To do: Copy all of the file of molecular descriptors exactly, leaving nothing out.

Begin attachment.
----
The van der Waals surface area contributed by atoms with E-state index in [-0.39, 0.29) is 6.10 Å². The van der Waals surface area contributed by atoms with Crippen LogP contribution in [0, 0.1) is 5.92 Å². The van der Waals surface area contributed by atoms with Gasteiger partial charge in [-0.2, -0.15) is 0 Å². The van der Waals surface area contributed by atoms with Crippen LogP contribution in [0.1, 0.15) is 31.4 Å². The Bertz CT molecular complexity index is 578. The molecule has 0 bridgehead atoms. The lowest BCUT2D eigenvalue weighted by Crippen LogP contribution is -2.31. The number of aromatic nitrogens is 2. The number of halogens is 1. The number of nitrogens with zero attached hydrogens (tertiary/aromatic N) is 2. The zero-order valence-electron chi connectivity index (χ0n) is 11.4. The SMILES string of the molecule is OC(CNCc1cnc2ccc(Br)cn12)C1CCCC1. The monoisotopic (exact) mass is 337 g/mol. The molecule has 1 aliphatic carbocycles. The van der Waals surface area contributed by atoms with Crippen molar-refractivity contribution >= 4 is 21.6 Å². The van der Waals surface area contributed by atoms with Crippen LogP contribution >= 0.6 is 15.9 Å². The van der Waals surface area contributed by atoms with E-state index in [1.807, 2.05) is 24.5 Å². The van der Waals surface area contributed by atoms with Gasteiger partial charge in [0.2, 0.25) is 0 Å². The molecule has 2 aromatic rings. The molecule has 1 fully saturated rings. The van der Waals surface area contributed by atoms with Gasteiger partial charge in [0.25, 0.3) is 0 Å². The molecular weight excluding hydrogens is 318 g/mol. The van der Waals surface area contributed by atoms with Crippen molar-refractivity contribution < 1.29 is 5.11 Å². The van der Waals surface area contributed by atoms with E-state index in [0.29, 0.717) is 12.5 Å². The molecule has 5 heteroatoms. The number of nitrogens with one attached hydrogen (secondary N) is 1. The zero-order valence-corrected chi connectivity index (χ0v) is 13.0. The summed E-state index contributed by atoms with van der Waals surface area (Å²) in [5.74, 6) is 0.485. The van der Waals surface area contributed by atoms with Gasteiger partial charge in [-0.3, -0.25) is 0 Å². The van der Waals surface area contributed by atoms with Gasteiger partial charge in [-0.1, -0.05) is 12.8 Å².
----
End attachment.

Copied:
The van der Waals surface area contributed by atoms with E-state index in [-0.39, 0.29) is 6.10 Å². The van der Waals surface area contributed by atoms with Crippen LogP contribution in [0, 0.1) is 5.92 Å². The van der Waals surface area contributed by atoms with Gasteiger partial charge in [-0.2, -0.15) is 0 Å². The van der Waals surface area contributed by atoms with Crippen LogP contribution in [0.1, 0.15) is 31.4 Å². The Bertz CT molecular complexity index is 578. The molecule has 0 bridgehead atoms. The lowest BCUT2D eigenvalue weighted by Crippen LogP contribution is -2.31. The number of aromatic nitrogens is 2. The number of halogens is 1. The number of nitrogens with zero attached hydrogens (tertiary/aromatic N) is 2. The zero-order valence-electron chi connectivity index (χ0n) is 11.4. The SMILES string of the molecule is OC(CNCc1cnc2ccc(Br)cn12)C1CCCC1. The monoisotopic (exact) mass is 337 g/mol. The molecule has 1 aliphatic carbocycles. The van der Waals surface area contributed by atoms with Crippen molar-refractivity contribution >= 4 is 21.6 Å². The van der Waals surface area contributed by atoms with Crippen LogP contribution >= 0.6 is 15.9 Å². The van der Waals surface area contributed by atoms with E-state index in [1.807, 2.05) is 24.5 Å². The van der Waals surface area contributed by atoms with Gasteiger partial charge in [0.2, 0.25) is 0 Å². The molecule has 2 aromatic rings. The molecule has 1 fully saturated rings. The van der Waals surface area contributed by atoms with Gasteiger partial charge in [0.25, 0.3) is 0 Å². The molecular weight excluding hydrogens is 318 g/mol. The van der Waals surface area contributed by atoms with Crippen molar-refractivity contribution < 1.29 is 5.11 Å². The van der Waals surface area contributed by atoms with E-state index in [0.29, 0.717) is 12.5 Å². The molecule has 5 heteroatoms. The number of nitrogens with one attached hydrogen (secondary N) is 1. The zero-order valence-corrected chi connectivity index (χ0v) is 13.0. The summed E-state index contributed by atoms with van der Waals surface area (Å²) in [5.74, 6) is 0.485. The van der Waals surface area contributed by atoms with Gasteiger partial charge in [-0.3, -0.25) is 0 Å². The van der Waals surface area contributed by atoms with Gasteiger partial charge in [-0.1, -0.05) is 12.8 Å².